A 92% reduction in HIV DNA levels is larger than has been reported with any other interventions except for stem cell transplants for cancers (which can only be used in severe life-threatening cancers because there is a 20-30% risk of death). The largest reduction in HIV DNA that had been described previously was around 67–84% in subset of four people participating in a clinical trial of panobinostat, a cancer drug belonging to the HDAC inhibitor class. Notably, this reduction was only associated with a slight delay in HIV viral load rebound when ART was interrupted.

Studies using an approach called mathematical modelling have suggested that a reduction in the HIV reservoir of more than 99.99% would be needed to have a chance of preventing HIV viral load rebound for life. It has also been reported that only clinical trials involving between 40 and 150 HIV+ individuals can “reliably estimate the reservoir-reducing potential of a new therapy,” which underscores the difficulty of trying to understand a result obtained in one person.

The cancer immunotherapy given to the individual in the case report was nivolumab (brand name Opdivo). Nivolumab is an antibody that targets PD-1, a receptor that can appear on the surface of T cells that have become exhausted and dysfuctional. Blocking PD-1 with nivolumab can revive the anti-cancer activity of T cells, and this is thought to contribute to significant efficacy in treating a number of different cancers.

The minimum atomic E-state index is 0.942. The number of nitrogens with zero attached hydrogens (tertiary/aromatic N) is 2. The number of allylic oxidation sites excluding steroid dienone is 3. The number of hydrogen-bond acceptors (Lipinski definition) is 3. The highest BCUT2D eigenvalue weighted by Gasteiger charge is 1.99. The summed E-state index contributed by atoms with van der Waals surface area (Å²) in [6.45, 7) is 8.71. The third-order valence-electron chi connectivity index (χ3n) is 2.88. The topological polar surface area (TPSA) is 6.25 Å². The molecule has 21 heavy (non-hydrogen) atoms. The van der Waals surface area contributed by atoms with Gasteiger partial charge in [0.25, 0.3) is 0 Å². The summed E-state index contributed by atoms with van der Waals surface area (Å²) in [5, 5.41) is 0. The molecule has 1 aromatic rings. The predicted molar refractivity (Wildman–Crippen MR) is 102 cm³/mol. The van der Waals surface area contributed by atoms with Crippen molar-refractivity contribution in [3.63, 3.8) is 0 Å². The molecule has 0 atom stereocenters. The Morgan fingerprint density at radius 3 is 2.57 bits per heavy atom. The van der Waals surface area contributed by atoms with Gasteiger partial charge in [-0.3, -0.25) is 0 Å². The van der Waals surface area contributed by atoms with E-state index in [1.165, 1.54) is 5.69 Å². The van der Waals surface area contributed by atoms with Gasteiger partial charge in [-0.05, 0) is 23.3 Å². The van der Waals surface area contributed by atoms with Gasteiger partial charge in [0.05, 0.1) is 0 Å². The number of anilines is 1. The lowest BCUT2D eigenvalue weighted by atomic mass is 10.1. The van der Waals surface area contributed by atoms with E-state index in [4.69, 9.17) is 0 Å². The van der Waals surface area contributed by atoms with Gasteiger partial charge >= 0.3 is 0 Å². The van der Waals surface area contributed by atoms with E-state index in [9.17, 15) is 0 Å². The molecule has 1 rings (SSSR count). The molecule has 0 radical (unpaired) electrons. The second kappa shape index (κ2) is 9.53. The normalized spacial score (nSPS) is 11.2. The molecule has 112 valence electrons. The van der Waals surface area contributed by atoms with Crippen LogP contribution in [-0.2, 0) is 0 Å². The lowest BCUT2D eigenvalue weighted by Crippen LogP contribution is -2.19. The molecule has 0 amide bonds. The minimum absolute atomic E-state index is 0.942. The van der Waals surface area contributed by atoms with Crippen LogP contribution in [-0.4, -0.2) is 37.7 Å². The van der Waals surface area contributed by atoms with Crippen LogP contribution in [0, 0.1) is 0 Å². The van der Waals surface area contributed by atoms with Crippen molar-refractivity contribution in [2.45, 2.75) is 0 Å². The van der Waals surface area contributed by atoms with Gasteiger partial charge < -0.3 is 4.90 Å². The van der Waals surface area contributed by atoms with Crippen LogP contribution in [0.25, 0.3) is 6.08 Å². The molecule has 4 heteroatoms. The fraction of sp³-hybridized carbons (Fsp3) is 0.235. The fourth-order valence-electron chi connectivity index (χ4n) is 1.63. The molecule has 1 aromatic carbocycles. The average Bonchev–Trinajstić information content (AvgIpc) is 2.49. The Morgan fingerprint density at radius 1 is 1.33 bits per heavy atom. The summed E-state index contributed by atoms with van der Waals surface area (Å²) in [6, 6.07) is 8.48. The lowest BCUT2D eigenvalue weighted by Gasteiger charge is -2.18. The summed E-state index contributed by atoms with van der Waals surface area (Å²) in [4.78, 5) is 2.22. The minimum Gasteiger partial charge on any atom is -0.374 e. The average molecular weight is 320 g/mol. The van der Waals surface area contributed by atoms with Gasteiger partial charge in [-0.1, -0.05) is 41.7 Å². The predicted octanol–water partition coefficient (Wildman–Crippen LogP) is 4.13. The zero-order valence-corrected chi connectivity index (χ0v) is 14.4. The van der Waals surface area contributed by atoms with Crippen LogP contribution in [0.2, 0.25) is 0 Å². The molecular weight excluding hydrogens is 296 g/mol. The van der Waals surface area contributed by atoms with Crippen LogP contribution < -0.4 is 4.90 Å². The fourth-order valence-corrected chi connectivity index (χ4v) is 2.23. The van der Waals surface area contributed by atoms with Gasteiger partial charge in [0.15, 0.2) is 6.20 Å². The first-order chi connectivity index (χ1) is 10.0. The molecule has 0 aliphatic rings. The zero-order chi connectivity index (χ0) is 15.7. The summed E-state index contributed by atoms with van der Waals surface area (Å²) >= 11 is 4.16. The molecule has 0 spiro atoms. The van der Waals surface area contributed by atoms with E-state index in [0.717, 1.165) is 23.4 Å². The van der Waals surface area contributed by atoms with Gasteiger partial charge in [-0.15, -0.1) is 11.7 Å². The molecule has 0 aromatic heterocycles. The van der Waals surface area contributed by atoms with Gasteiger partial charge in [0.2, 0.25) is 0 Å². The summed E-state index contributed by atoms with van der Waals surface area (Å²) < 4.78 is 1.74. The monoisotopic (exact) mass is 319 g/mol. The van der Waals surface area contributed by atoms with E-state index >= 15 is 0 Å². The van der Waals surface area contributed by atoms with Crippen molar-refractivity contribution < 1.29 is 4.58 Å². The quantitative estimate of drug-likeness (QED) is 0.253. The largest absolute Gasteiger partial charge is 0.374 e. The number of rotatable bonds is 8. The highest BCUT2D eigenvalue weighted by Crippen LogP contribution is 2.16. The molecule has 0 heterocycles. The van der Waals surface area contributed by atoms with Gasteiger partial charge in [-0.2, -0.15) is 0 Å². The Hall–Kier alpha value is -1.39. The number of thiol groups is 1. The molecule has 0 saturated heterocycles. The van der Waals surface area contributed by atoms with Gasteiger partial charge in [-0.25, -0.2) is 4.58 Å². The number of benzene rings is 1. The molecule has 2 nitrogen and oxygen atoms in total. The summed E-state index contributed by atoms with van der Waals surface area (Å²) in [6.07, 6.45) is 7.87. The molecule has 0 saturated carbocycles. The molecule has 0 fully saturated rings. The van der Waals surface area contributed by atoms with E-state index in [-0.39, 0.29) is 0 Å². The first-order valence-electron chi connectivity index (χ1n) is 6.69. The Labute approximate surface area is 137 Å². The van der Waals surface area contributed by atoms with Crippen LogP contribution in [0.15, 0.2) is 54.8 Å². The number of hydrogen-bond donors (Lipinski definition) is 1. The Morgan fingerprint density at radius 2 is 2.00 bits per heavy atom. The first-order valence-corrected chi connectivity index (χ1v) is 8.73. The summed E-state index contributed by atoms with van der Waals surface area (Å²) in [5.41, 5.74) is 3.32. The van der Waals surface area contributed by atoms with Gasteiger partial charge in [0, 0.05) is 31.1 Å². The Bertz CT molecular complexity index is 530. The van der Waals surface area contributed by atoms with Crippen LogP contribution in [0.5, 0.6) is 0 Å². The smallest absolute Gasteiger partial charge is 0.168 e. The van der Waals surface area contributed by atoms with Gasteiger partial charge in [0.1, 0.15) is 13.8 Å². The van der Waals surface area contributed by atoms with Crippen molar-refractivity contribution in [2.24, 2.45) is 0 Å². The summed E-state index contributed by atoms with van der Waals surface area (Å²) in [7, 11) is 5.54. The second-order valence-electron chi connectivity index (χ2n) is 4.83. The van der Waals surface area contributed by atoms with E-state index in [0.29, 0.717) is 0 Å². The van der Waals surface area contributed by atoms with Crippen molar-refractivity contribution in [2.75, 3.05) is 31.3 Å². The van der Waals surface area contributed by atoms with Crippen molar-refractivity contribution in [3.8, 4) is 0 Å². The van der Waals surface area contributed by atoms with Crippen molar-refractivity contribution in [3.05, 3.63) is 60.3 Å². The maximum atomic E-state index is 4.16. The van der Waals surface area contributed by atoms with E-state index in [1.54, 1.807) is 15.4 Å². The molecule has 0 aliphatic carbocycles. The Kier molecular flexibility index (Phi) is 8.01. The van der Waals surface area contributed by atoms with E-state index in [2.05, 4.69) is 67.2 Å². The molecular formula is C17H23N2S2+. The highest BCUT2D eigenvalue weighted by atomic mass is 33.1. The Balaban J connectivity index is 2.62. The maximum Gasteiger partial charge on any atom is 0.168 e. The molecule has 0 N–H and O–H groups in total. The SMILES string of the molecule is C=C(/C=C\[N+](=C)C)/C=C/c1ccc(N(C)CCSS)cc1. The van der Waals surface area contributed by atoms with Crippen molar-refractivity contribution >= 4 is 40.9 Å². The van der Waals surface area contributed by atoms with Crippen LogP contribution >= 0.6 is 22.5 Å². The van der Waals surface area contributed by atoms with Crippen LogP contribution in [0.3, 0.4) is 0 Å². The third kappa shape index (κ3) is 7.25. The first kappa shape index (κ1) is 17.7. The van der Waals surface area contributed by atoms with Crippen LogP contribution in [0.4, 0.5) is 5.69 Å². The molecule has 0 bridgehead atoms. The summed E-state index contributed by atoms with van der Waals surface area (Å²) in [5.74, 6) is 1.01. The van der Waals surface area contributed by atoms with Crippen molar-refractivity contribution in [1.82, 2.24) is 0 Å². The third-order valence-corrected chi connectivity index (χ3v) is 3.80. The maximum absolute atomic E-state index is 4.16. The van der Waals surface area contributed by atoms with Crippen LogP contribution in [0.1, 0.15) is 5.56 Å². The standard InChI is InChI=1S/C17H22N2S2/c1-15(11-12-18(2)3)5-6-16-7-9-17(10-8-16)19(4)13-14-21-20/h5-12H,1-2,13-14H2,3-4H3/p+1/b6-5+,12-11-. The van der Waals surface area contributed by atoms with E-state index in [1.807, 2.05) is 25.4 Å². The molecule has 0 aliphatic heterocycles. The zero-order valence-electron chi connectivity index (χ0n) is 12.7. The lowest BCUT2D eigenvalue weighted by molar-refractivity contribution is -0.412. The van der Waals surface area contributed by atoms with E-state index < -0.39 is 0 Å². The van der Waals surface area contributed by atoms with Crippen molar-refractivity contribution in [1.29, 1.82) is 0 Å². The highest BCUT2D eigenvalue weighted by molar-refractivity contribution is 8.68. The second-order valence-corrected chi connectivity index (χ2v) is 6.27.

Studies have also reported that blocking PD-1 can revive T cells targeting HIV in a laboratory dish, as well as potentially stimulating virus production by the HIV reservoir (making the reservoir vulnerable to T cell attack). The authors of the new case report suggest that this dual mechanism may explain the reduction in HIV DNA levels that they observed.

The main problem with nivolumab and similar anti-cancer immunotherapies (known as immune checkpoint inhibitors) is that they can also stimulate T cells that recognize body tissues, causing autoimmunity (see the warning and precautions on the nivolumab label). This is why they are currently being almost exclusively studied in HIV+ individuals who need immune checkpoint inhibitor treatment for cancers. Only one current trial is evaluating an anti-PD1 antibody in HIV+ people without cancer, and it is administering just a single dose.

Results from the ongoing trials of immune checkpoint inhibitors in HIV+ individuals with cancers are likely to start being reported next year. Those results will provide a clearer picture of any effects on the HIV reservoir, and should reveal if there are lessons that can be learned to help develop an HIV cure.

Amongst the media coverage, The Independent in the UK offers the most realistic headline: “Lung cancer drug may be early clue in hunt for HIV cure.” Tim Henrich’s presentation regarding three HIV+ recipients of anti-PD1 antibodies who did not experience HIV DNA declines does not appear to be mentioned in any of the articles. The worst mistake appears to belong to The Daily Mirror, whose article erroneously states that nivolumab “has no known side effects.”